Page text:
All That And The Kitchen Sink
Yes, All That and the Kitchen Sink
Imagine: you’re sitting in an emergency room suite. Just 30 minutes before, you had cut your hand while slicing some onions for a new recipe. You’re probably going to need stitches. The doctor comes in and says, “Patrick, I see that cut on your hand, but are you sure that’s all that’s wrong with you? Maybe we should check your blood sugar? How about running a CAT scan to see if you have a head injury? Not that? Maybe, we should launch a sleep study to ensure that you are getting the optimal amount of sleep for your age?”
If you’re like me, you’d probably be looking at the doctor saying, “First off, what do you mean ‘are you sure that’s all that’s wrong with me?’ Second, just fix the cut please. We don’t need to get into that other stuff right now.” This is not to say that any of the “extra” stuff isn’t important. On the contrary, it very much is, but it would be odd for you to show up to the hospital with a cut and for the staff then to run a full battery of tests on you for entirely unrelated ailments.
In the world of financial planning, it can often feel much the same way. Someone comes in with a question, like “Should I refinance my mortgage?”, or “How much should I put down for my car?” We say, “Well, hold on a second, are you sure that’s the only thing wrong with you? Do you have 5 years of brokerage statements that you can share with me? What’s your allocation split between stocks and bonds? Do you plan to leave money to your kids, and can you trust them to use it wisely? How about your spending? Do you have a handle on how much you spend to the cent monthly, quarterly, and annually? What about your goals for the next 35 years? Have you thought about them?” All these questions are exceptionally important and help point us to an optimized financial plan for the person, but the whiplash from one seemingly innocuous question to the deluge of follow-up questions and information requests can leave the questioner dazed.
We have been using the Elements Financial Monitoring tool to help us get clients' critical questions answered quickly. This purpose-built, phone-based tool allows us to make decisions and answer the question, “am I doing, ok?” or most other financial questions that a person might have. This scorecard system reviews the broad categories of financial planning and puts them into easy-to-understand metrics with which we then use to work with the client to illustrate where they are and where they are going. The scorecard considers in and out flows like spending, savings, debt, and taxes, how much risk you are taking in your investment and insurance portfolio, and where you are on your journey towards financial independence. Think of it as your new product, marketing, or sales scorecard for your personal finances.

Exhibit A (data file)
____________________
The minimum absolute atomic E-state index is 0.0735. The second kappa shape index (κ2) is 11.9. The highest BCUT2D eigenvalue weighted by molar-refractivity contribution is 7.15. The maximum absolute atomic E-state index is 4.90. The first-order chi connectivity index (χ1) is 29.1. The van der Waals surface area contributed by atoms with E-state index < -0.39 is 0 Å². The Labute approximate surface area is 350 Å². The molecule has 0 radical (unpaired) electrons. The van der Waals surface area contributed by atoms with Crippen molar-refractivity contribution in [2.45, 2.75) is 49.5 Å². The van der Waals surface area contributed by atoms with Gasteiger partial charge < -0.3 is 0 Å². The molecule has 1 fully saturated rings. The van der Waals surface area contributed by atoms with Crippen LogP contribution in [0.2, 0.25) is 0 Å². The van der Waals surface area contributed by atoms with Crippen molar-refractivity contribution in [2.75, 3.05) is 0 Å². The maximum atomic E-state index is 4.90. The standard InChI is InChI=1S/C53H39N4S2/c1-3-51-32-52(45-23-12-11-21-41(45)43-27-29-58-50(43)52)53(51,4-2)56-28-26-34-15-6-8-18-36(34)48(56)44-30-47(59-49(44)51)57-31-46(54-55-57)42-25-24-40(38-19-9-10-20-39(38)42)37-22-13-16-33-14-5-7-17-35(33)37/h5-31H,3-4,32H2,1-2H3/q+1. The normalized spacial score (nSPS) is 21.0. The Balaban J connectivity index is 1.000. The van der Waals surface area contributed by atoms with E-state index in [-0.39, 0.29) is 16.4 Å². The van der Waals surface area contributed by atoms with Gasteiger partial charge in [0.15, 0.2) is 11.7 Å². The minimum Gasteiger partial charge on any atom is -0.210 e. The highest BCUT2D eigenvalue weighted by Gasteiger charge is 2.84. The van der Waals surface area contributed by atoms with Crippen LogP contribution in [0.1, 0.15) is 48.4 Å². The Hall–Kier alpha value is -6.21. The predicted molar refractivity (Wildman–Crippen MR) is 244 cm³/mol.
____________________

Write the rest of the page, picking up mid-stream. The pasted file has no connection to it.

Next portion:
We can answer any number of questions, as general as “am I doing ok?” and as specific as “if I save this much money over the next few years, will I be in the position to retire when I want to?” This also enables us to get a sense of your finances, so we can more efficiently ask the other questions that you might not be thinking about. We can also get away from the most maddening answer to a question in financial planning and from my days with Cummins and Six Sigma: “it depends” (accompanied with a smug looking smile). In addition, the tool allows you to quickly get a sense of where you stand at the tap of a finger, whether you’re at dinner, on a hike, or waking up at 3am with an idea.
We see this application as a complement to the other tools in our toolbelt, like long term retirement planning and model portfolios. It expands our ability to meet you where you are and get to the answers to your key questions quickly without going through the whole battery of tests, like the doctor wanted to in our imaginary emergency room visit. Over the next few months, I am going to work through deep diving the scorecard components and answering some people’s questions using the scorecard. So, if you have a burning question that you want answered, anonymously of course, please reach out to me at email@example.com, and we can work on getting it answered for you.